Odd Words: Ablegate

Cardinal George Pell Without AblegateAfter the first page of The New York Times Everyday Reader’s Dictionary of Misunderstood, Misused, and Mispronounced Words: Revised Edition, I thought these Odd Words posts would be easy! (Well, not easy; creating the definitions with all the odd characters is actually rather hard.) But then I flipped the page and there were only two words I didn’t know.

The one I didn’t go for was “abulia” which is a mental disorder characterized by a loss of willpower. But that one hits a little too close to home. Also, I don’t really see it as a disorder. Schopenhauer would doubtless have called it a rational response to the absurdity of existence. I work obsessively, and that strikes me as far more of a disorder. So let us say no more about it.

Today’s word, as you may have guessed, has something to do with the Catholic Church. Unfortunately, I could find no pictures of an actual ablegate. So we are stuck with Cardinal George Pell. What’s important about the image is what it doesn’t contain.

Ab·le·gate  noun  \ab’-lə-gət\

1. a papal envoy to newly appointed cardinals or civil dignitaries.

Date: early 19th century.

Origin: it could be from the French word ablégat or the Latin ablegāre. As far as I know, both these words mean “ablegate.”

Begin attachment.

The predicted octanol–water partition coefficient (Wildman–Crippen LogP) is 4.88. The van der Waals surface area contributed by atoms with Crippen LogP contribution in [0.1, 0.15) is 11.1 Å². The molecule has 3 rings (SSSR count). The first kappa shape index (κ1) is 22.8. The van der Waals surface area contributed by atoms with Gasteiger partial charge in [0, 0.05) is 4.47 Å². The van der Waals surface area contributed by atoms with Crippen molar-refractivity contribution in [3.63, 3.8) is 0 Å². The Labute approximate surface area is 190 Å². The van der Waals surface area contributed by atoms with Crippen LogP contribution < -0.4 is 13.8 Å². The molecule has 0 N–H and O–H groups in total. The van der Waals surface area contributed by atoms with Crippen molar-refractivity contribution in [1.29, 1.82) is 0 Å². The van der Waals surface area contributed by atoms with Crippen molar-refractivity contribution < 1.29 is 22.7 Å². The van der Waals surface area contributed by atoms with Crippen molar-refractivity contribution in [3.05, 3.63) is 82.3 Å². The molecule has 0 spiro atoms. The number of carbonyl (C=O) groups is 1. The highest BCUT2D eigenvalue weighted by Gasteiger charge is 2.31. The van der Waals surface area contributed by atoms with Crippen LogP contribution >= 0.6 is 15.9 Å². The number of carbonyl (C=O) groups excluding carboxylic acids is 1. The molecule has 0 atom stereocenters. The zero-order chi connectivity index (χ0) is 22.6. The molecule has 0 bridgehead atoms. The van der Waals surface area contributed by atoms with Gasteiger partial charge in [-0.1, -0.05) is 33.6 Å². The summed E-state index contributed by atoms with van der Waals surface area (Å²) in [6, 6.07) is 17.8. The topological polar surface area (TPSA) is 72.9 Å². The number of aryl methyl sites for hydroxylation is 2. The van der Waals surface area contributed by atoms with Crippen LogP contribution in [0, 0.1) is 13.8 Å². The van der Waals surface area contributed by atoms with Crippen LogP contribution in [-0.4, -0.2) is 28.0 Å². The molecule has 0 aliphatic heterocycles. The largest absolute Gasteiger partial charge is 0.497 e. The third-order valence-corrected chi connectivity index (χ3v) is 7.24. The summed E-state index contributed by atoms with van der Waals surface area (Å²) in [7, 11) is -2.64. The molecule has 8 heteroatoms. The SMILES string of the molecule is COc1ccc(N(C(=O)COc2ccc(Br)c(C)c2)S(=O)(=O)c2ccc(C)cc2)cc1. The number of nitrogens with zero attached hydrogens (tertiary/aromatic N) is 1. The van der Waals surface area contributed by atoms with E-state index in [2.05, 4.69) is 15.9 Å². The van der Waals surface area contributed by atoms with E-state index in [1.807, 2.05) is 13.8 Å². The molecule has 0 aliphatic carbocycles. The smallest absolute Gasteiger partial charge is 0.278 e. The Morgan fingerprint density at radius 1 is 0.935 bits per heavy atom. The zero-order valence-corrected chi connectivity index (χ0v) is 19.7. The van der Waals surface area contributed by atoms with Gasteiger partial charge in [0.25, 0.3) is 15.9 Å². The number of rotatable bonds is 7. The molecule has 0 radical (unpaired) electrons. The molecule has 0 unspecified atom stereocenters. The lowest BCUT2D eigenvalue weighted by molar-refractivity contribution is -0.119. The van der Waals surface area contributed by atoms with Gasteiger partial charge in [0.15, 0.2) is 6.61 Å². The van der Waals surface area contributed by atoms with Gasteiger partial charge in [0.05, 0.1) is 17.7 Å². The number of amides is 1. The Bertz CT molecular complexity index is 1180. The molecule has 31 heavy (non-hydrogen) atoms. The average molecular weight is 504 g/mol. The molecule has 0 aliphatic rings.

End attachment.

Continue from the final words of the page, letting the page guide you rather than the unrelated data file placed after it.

Example: It turns out that Francis was upset not because he gets yanked on day in and day out by people looking for a quick blessing, but because this particular puller almost knocked the supreme pontiff onto a wheelchair-bound man during an open-air mass in Morella, Mexico. I guess you could call the whole thing a dis-ablegate! (Papal pun!)Lindsey Ellefson

This entry was posted in Odd Words by Frank Moraes. Bookmark the permalink.

About Frank Moraes

Frank Moraes is a freelance writer and editor online and in print. He is educated as a scientist with a PhD in Atmospheric Physics. He has worked in climate science, remote sensing, throughout the computer industry, and as a college physics instructor. Find out more at About Frank Moraes.

2 thoughts on “Odd Words: Ablegate

Leave a Reply